For bid­ders & con­trac­tors: 5 legal tips for award­ing school trans­porta­tion ser­vices — the sub­se­quent­ly chang­ing route*

You want to par­tic­i­pate in school trans­porta­tion in your dis­trict. And then this: the ten­der doc­u­ments pro­vide for a kind of fluc­tu­a­tion reserve if the routes change sub­se­quent­ly up to a cer­tain extent. Adden­dum? No way!

The prob­lem

The num­ber and com­po­si­tion of the pupils to be trans­port­ed by you may change in the course of a pupil trans­porta­tion con­tract. As a result, the con­trac­tor may have to cov­er longer, but in any case dif­fer­ent, routes. The con­tract­ing author­i­ty, usu­al­ly a coun­ty, is hap­py to require that these changes be fac­tored in up to a cer­tain per­cent­age. How­ev­er, they know only too well that this does­n’t actu­al­ly work out very well.

What to do?

First of all: Don’t just accept it. Act imme­di­ate­ly (prefer­ably with legal sup­port). If you have a prob­lem with the spec­i­fi­ca­tions of a pub­lic con­tract­ing author­i­ty in a pub­lic pro­cure­ment pro­ce­dure, then rep­ri­mand. Do not point out, crit­i­cize, com­plain, or issue “clar­i­fy­ing notices” or “bind­ing con­cretiza­tions.” Do not express your lack of under­stand­ing, do not sug­gest “opti­miza­tions”. But rather: Com­plain. And, please, by the dead­line!

And in terms of con­tent?

Sev­er­al legal ques­tions arise. We will give you an exam­ple: If the dri­ving dis­tance is extend­ed, on the one hand the vari­able costs increase, name­ly the con­sump­tion-depen­dent costs and the hold­ing costs. On the oth­er hand, the con­tri­bu­tion mar­gin to the over­head costs decreas­es, which must be earned, for exam­ple, with a — pos­si­bly offered — dai­ly rate. If, how­ev­er, the equiv­a­lence ratio between ser­vice and ser­vice in return is to be main­tained in this case as well, an increase in the dai­ly rate is inevitable in and of itself. In our opin­ion, a fun­da­men­tal vio­la­tion of the prin­ci­ple of equiv­a­lence can at the same time be a vio­la­tion of the prin­ci­ple of com­pe­ti­tion under pro­cure­ment law. You should there­fore not accept it. Would you like anoth­er exam­ple? If the con­tract­ing author­i­ty does not car­ry out a cross-lot com­pen­sa­tion cal­cu­la­tion — which it usu­al­ly does not do in this pro­cure­ment seg­ment — it priv­i­leges those bid­ders who have bid on as many lots as pos­si­ble. In our legal opin­ion, this is like­ly to be a vio­la­tion of the prin­ci­ple of equal treat­ment under pub­lic pro­cure­ment law.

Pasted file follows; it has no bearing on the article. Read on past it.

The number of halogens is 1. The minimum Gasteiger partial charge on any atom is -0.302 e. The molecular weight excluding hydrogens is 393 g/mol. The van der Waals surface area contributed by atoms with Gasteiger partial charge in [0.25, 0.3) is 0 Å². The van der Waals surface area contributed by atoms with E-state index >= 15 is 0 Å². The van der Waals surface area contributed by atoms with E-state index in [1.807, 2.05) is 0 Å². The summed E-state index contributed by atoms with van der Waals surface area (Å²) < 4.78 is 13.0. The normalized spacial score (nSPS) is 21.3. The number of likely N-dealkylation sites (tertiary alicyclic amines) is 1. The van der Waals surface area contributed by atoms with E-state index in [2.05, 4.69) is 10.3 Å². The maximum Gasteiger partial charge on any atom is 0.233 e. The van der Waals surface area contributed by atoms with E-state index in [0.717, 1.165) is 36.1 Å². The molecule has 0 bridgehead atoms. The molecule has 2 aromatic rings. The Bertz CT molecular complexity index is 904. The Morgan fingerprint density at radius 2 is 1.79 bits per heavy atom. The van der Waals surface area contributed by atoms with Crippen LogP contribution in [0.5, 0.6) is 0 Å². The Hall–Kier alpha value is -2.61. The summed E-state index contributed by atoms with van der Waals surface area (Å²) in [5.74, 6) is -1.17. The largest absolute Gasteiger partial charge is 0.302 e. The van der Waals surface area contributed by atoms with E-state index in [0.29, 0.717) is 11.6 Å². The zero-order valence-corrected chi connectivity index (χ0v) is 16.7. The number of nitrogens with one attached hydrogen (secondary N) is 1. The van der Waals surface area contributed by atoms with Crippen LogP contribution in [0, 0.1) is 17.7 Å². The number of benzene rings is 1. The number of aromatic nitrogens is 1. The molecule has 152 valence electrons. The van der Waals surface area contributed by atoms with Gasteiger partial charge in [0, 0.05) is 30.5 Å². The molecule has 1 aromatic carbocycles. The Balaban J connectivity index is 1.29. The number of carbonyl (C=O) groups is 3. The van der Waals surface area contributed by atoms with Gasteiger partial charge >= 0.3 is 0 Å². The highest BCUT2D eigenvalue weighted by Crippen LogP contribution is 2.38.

Any ques­tions?

Feel free to call any­time at 0341 910 28405. “Abante Recht­san­wälte” is active in pub­lic pro­cure­ment and con­tract law nation­wide. We will give you a first overview of your options by tele­phone, free of charge and with­out oblig­a­tion.

*This legal tip is no sub­sti­tute for legal advice in indi­vid­ual cas­es. By its very nature, it is incom­plete, it does not relate to your case, and it also rep­re­sents a snap­shot, as the legal basis and case law change over time. It can­not and does not cov­er all con­ceiv­able con­stel­la­tions, serves main­te­nance and ini­tial ori­en­ta­tion pur­pos­es and is intend­ed to moti­vate you to clar­i­fy legal issues at an ear­ly stage, but not to dis­cour­age you from doing so.

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